Last year at BYD Auto's Cobo basement stand, TheCarConnection.com paused for a few minutes and watched members of the press gawk, gasp, laugh, or snap a picture of the more-than-passing resemblance of BYD’s cars to other established models from other world automakers.
What a difference a year makes. BYD Auto is on the main floor this year, the fit and finish of its products have improved greatly, and Warren Buffett now has a ten-percent, $230 million stake in its parent company, BYD Company Ltd.
The reason, for the most part, is batteries. BYD is the world's second largest producer of rechargeable batteries and supplies Nokia, Motorola, and Samsung. They’ve been working to develop electric vehicle batteries since 1996, and the vehicles themselves since 2002.
BYD Auto claims to be “a world leader in green technology,” now with more than 8,000 dedicated research and development engineers, and is introducing several new models.
BYD Auto President Wang Chua-fu, in an address on BYD’s Detroit stand, referred to energy shortages and CO2 concerns, and said that the company “believes that the auto industry has the responsibility as well as the capability to be a significant part of the solution.”
As such, BYD previewed three so-called new-energy vehicles—two of them plug-in electric vehicles with range-extending gasoline engines, and one pure electric vehicle.
The first of those is the F3DM, a small sedan and one of the company’s Dual Mode (DM) electric vehicles. The F3DM went on sale in China last month and costs about $22,000—in the vicinity of a base Toyota Prius. That might seem like a bargain in the U.S., but the non-plug-in F3 sells in China (with a 74-hp, 1.6-liter Mitsubishi engine) at a base price of around $7500.
The DM can go about 60 miles—enough for some to make a round-trip commute—on electric power alone. Then an economical 1.0-liter gasoline engine kicks on to recharge the system of a hundred 3.3-volt cells strapped together under the back seat, where it's isolated well from crashes.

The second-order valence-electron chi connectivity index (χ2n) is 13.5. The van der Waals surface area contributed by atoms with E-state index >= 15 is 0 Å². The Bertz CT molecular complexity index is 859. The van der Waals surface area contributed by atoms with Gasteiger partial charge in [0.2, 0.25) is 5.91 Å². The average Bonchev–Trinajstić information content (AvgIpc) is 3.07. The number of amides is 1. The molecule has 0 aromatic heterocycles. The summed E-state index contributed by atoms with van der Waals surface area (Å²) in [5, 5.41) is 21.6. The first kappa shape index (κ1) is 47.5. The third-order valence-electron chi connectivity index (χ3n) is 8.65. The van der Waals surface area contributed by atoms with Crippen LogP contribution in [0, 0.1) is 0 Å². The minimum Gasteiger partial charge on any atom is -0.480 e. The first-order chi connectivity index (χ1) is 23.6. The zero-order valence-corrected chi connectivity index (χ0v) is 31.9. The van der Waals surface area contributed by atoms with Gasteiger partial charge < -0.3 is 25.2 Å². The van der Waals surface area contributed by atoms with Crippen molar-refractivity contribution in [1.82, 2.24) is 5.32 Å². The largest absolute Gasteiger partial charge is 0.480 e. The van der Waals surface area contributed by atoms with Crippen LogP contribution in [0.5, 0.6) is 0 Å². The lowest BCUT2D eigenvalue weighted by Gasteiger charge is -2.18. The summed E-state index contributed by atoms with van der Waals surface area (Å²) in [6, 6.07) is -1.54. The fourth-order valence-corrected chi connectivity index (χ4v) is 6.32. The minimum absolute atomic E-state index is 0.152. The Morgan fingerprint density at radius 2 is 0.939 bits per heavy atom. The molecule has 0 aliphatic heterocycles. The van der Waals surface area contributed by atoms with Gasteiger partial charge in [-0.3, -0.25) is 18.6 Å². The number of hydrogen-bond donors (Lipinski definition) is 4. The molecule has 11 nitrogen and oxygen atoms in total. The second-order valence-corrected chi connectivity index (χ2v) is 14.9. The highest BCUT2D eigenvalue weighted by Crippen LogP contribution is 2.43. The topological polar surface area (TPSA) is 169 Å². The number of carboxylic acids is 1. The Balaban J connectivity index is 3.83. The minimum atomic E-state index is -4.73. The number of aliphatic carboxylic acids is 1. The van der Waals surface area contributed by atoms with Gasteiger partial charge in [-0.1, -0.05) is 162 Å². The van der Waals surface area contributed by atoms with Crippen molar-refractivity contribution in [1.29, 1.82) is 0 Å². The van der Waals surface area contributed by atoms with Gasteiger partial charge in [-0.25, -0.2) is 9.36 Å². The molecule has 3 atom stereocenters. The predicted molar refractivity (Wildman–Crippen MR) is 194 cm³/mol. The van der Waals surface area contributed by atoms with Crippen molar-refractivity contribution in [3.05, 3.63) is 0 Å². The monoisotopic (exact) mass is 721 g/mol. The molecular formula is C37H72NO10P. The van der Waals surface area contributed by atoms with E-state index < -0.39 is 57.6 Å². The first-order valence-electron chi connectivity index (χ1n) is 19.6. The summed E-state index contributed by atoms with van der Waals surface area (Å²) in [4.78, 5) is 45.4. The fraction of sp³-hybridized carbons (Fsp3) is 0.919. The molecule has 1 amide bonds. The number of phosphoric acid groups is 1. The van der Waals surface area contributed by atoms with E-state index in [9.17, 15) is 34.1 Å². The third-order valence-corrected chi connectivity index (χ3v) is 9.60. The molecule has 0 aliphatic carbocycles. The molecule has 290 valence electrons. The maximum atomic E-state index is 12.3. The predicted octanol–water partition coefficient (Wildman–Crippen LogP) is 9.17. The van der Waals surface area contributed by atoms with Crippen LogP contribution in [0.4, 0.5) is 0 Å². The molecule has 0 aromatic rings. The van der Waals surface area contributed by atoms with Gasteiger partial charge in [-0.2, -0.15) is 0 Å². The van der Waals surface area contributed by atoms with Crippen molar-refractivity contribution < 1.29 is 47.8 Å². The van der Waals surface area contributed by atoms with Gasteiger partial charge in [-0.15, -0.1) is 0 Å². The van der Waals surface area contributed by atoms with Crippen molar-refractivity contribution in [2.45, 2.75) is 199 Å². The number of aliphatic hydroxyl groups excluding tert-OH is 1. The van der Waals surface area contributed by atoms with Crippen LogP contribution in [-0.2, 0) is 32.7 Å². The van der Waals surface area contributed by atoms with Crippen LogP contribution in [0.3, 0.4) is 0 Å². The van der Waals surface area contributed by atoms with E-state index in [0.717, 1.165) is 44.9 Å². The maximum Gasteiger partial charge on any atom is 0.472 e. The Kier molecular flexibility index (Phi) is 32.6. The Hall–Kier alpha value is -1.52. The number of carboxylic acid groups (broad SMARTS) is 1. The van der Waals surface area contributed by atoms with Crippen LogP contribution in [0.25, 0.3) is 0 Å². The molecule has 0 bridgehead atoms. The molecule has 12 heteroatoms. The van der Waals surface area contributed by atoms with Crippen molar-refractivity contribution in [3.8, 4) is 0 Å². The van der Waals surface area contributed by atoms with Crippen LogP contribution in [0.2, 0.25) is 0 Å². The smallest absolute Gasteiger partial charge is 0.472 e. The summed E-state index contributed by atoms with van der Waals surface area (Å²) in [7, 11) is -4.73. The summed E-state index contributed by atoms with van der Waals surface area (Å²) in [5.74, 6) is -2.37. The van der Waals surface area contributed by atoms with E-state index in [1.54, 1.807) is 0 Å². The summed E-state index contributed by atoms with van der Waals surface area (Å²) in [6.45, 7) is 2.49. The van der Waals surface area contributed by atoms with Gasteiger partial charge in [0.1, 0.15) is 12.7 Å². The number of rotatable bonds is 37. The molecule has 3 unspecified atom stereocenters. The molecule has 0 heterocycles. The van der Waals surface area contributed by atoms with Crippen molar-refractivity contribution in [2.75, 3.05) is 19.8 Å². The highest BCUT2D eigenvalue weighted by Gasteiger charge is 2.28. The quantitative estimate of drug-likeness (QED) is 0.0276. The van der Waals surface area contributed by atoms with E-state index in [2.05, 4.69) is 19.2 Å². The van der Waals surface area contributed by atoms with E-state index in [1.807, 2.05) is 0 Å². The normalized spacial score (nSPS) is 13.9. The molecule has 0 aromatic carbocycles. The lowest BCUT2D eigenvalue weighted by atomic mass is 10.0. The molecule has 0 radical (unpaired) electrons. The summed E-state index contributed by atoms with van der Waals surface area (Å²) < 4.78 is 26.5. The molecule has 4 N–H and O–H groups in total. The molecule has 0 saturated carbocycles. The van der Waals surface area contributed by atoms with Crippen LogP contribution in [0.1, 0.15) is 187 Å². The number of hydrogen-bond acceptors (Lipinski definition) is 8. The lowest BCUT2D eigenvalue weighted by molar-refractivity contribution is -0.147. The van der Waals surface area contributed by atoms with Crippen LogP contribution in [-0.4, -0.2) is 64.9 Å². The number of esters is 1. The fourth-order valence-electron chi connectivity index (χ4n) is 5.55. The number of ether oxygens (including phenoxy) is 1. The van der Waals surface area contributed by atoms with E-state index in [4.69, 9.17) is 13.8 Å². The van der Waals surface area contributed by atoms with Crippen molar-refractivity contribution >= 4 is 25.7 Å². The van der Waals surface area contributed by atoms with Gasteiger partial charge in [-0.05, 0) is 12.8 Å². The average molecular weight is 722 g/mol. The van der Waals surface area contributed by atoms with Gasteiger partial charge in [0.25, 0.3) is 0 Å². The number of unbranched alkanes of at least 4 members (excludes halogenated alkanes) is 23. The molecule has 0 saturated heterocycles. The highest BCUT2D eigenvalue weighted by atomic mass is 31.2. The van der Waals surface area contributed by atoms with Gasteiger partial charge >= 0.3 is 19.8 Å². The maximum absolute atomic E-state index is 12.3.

According to BYD, the F3 “resembles the Toyota Camry,” but we’d say it’s almost a mirror image from some angles (and inside) of the last-generation Toyota Corolla—right down to the font used on the climate controls.
The F3DM can reach about 100 mph and get to 60 mph in 10.5 seconds, according to the automaker. And it can be recharged fully with a standard household outles in just seven hours, but a 50-percent quick-charge takes only ten minutes.
The second range-extended electric, the F6DM, is a larger, mid-size sedan that will go on sale in China sometime later this year. Since the F6DM uses the same powertrain as the F3DM but weighs 700 pounds more, acceleration is a much more leisurely 13.5 second to 60 mph.
The company first showed the e6 pure electric concept at last year’s Beijing Motor Show, but it made its American debut at Detroit. It's a small crossover, somewhere around a Kia Rondo or a Mazda5. Lithium-ion batteries provide 0-62 mph in about ten seconds. It has a range of 186 miles and can reach almost 100 mph. However this concept looked not yet ready for production, with a rear floormat that was bulging with something that wouldn’t allow a level floor and a protruding battery pack underneath that would have been left vulnerable to speed bumps.
Unlike almost every other electrified vehicle at the show, the BYD vehicles do not employ lithium-ion cells, like most other renge-extended vehicles at the show. Instead it uses a BYD creation—the ferrous (iron) battery. BYD says that it has no heavy metals, is safer in operation than lithium-ion, lasts more than ten years, and can charge quickly.
BYD aims to bring its products to the U.S. sometime in 2011, and is looking to establish a U.S. distribution network next year. Chrysler, are you listening? which means that it faces meeting a host of regulatory hurdles between now and then. Check back with TheCarConnection.com for the latest.